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The world's top insulin maker, Novo Nordisk, said on Tuesday it would build a 70 million euro ($78 million) facility in Iran, signaling its "long-term commitment" to the country.

"We are happy to commit to this manufacturing facility in Iran," Ole Moelskov Bech, who heads part of the group's Middle East business, said in a statement quoted by the AFP news agency.

"It signals our long-term commitment to Iran, a country where close to five million people have diabetes," he added.

The Danish company said the manufacturing plant would produce its FlexPen insulin pens and that it would take five years to complete.

Medication is exempt from the sanctions aimed at preventing Iran from gaining a nuclear weapon, and Novo Nordisk has sold its products in the country through a subsidiary since 2005.

However, restrictions on banking and technology have made conducting business in Iran harder for the company.

"There are prospects for significant growth in Iran's economy, and that also means you can better afford investing in healthcare," Bech was quoted as having told the Danish news agency Ritzau.

The nuclear deal between Iran and Britain, China, France, Germany, Russia and the United States aims to curb Tehran's nuclear drive in exchange for a gradual lifting of sanctions imposed on its economy since 2006.

The lifting of sanctions, expected from 2016, is expected to return much-awaited foreign investment to Iran, a country rich with oil and gas resources and a population of almost 80 million.

The announcement from Novo Nordisk came a day after France opened a business development office in Tehran seeking to renew once-strong economic ties with Iran  after the July 14 nuclear deal, in the face of what it said was "fierce competition" from other European and American firms.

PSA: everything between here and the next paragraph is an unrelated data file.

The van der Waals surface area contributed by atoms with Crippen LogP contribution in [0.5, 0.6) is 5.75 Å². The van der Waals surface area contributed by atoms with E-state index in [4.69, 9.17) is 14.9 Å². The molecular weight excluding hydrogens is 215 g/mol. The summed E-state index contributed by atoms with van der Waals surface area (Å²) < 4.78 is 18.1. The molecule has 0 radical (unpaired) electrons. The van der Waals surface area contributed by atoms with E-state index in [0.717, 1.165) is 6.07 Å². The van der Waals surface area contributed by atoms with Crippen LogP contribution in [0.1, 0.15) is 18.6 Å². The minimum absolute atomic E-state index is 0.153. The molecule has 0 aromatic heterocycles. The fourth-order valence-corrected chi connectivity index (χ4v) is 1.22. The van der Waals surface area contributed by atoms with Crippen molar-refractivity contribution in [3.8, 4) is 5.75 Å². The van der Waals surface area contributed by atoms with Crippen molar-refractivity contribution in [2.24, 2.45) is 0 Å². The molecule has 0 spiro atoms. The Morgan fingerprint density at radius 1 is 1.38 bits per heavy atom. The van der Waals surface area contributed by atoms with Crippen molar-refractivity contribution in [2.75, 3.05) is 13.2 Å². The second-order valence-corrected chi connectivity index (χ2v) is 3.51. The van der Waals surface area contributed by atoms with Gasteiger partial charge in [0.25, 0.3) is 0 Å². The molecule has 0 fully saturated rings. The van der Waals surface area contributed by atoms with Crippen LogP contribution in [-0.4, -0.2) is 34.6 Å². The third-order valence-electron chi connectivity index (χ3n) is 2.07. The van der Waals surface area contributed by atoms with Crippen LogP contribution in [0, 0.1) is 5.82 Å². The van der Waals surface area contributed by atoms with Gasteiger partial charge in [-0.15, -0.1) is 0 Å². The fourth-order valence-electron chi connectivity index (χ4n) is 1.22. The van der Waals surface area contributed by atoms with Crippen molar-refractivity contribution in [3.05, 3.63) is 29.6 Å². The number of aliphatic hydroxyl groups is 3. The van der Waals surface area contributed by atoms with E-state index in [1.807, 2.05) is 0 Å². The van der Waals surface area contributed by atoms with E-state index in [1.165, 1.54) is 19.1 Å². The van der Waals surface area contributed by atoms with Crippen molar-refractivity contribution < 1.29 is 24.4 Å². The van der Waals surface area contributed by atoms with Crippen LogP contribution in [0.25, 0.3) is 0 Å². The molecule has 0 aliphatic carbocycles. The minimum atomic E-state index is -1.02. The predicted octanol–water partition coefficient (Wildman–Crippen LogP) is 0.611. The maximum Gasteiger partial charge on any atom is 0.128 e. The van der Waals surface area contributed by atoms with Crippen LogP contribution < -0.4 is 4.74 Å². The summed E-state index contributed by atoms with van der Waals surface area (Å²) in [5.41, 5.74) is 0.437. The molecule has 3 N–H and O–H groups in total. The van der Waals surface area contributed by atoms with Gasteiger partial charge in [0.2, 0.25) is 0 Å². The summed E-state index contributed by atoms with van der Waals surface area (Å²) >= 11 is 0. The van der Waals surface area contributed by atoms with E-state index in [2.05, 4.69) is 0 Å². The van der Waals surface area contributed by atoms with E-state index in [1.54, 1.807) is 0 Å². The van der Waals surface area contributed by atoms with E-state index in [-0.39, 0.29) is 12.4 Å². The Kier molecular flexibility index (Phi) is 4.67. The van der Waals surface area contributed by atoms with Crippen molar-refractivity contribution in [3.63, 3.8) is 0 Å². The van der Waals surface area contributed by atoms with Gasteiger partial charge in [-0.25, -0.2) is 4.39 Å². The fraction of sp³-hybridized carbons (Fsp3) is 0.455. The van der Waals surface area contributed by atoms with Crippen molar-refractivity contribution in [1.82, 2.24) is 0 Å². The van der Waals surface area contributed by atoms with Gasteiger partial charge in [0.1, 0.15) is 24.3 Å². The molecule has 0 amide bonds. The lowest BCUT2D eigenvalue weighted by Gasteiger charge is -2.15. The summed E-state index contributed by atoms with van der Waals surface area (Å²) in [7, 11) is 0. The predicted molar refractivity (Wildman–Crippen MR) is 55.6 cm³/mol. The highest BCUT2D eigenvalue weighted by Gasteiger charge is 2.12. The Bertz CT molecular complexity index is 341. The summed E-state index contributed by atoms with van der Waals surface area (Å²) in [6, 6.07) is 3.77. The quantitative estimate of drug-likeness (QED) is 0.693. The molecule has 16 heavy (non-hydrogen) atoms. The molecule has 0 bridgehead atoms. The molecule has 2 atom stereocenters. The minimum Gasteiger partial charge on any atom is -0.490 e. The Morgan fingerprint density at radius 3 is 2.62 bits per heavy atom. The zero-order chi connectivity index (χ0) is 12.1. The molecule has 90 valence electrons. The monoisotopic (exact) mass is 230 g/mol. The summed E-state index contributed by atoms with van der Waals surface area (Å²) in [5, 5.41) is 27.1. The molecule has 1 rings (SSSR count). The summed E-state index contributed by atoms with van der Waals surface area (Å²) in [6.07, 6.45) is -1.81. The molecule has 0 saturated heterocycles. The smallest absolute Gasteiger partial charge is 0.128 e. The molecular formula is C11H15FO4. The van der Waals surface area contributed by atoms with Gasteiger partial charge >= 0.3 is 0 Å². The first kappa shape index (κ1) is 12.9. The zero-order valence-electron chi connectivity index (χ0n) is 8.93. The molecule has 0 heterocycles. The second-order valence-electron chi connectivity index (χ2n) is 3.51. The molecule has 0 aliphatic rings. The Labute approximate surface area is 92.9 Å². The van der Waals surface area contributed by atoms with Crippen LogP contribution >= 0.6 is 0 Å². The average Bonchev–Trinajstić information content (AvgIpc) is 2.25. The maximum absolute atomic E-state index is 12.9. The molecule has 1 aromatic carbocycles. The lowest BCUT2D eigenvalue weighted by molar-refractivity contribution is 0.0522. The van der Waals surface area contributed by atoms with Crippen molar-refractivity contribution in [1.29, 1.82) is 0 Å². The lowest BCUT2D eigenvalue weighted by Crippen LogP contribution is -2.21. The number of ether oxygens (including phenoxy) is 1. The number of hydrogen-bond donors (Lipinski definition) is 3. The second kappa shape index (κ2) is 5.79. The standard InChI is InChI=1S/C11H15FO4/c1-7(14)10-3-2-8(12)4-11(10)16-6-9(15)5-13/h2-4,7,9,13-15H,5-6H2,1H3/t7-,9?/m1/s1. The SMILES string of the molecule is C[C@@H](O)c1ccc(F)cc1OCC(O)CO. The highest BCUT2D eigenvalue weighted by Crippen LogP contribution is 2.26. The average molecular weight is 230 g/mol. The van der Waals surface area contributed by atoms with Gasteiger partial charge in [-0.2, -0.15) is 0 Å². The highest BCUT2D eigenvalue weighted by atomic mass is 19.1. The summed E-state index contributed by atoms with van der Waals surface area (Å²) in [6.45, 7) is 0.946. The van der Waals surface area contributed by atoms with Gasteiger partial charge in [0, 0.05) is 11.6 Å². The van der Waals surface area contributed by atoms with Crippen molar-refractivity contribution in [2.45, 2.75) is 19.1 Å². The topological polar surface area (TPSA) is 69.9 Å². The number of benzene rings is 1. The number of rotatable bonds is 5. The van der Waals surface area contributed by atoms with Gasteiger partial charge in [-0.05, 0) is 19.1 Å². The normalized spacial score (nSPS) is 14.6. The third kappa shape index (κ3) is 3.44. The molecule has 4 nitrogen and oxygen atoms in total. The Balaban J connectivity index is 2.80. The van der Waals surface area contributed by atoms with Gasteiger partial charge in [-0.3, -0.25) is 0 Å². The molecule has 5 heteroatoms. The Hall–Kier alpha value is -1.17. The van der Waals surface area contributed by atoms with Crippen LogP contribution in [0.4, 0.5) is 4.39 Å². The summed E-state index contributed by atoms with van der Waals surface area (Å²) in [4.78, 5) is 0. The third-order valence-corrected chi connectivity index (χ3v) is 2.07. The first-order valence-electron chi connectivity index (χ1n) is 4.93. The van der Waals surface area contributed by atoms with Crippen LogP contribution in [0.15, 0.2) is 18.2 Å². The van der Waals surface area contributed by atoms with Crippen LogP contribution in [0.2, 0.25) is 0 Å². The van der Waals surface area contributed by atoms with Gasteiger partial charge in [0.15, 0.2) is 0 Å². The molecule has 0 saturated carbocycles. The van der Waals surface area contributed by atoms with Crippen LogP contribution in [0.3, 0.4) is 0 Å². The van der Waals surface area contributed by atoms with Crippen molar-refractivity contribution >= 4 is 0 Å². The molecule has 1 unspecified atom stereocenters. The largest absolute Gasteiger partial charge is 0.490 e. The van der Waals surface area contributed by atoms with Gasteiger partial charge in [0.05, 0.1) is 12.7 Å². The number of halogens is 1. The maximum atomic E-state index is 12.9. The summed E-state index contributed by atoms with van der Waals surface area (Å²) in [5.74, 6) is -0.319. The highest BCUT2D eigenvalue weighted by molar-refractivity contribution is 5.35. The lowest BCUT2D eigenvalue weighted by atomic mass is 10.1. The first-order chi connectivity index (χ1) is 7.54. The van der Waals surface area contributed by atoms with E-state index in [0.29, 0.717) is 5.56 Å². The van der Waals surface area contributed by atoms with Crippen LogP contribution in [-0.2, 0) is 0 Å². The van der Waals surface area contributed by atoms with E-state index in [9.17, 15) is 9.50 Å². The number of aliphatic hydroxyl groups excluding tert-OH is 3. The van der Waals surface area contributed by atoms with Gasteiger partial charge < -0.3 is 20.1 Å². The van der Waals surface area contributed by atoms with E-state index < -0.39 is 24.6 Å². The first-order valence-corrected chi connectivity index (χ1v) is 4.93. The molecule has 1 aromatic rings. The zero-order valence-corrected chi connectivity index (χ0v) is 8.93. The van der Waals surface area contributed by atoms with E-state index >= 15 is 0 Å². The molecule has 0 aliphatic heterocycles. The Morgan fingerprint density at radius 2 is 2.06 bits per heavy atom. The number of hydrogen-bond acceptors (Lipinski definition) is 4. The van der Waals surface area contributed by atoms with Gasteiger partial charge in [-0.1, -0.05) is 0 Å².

Since the deal was signed, several European countries have reached out to Iran in an attempt to restore economic and diplomatic ties.

Austrian President Heinz Fischer recently travelled to Tehran, where he met Supreme Leader Ayatollah Ali Khamenei, President Hassan Rouhani and Foreign Minister Mohammad Javad Zarif, and also attended an economic conference on Iranian-Austrian relations.

German Foreign Minister Frank-Walter Steinmeier said he plans to travel to Iran in October, the latest sign that Europe's largest economy wants to quickly rebuild economic and political ties with the Islamic Republic.

Steinmeier's visit follows a three-day trip over the summer by Economy Minister Sigmar Gabriel, who became the first senior figure from a large Western government to visit Tehran since it struck a landmark nuclear agreement with world powers.

Following his July visit to Tehran, Gabriel faced criticism local Jewish groups and opposition lawmakers, but he brushed it off, saying the earlier sanctions against Iran only had "one concrete reason and that was the nuclear negotiations."

(Arutz Sheva’s North American desk is keeping you updated until the start of Yom Kippur in New York. The time posted automatically on all Arutz Sheva articles, however, is Israeli time.)